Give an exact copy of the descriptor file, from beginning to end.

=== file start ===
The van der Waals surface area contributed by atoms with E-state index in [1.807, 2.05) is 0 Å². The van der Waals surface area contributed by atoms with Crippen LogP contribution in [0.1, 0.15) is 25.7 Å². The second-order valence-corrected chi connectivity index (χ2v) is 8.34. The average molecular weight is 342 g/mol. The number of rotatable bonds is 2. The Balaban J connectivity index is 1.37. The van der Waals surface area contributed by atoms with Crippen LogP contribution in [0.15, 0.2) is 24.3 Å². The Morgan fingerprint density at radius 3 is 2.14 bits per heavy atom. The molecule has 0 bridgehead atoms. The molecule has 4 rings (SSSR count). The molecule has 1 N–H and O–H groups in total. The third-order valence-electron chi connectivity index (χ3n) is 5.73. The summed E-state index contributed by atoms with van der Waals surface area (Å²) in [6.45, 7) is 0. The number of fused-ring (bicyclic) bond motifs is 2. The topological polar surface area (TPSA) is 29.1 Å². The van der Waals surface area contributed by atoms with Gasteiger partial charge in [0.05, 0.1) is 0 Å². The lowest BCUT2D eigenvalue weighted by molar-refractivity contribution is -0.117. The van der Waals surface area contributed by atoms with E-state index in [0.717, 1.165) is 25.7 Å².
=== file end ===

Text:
The van der Waals surface area contributed by atoms with E-state index in [1.807, 2.05) is 0 Å². The van der Waals surface area contributed by atoms with Crippen LogP contribution in [0.1, 0.15) is 25.7 Å². The second-order valence-corrected chi connectivity index (χ2v) is 8.34. The average molecular weight is 342 g/mol. The number of rotatable bonds is 2. The Balaban J connectivity index is 1.37. The van der Waals surface area contributed by atoms with Crippen LogP contribution in [0.15, 0.2) is 24.3 Å². The Morgan fingerprint density at radius 3 is 2.14 bits per heavy atom. The molecule has 0 bridgehead atoms. The molecule has 4 rings (SSSR count). The molecule has 1 N–H and O–H groups in total. The third-order valence-electron chi connectivity index (χ3n) is 5.73. The summed E-state index contributed by atoms with van der Waals surface area (Å²) in [6.45, 7) is 0. The number of fused-ring (bicyclic) bond motifs is 2. The topological polar surface area (TPSA) is 29.1 Å². The van der Waals surface area contributed by atoms with Gasteiger partial charge in [0.05, 0.1) is 0 Å². The lowest BCUT2D eigenvalue weighted by molar-refractivity contribution is -0.117. The van der Waals surface area contributed by atoms with E-state index in [0.717, 1.165) is 25.7 Å².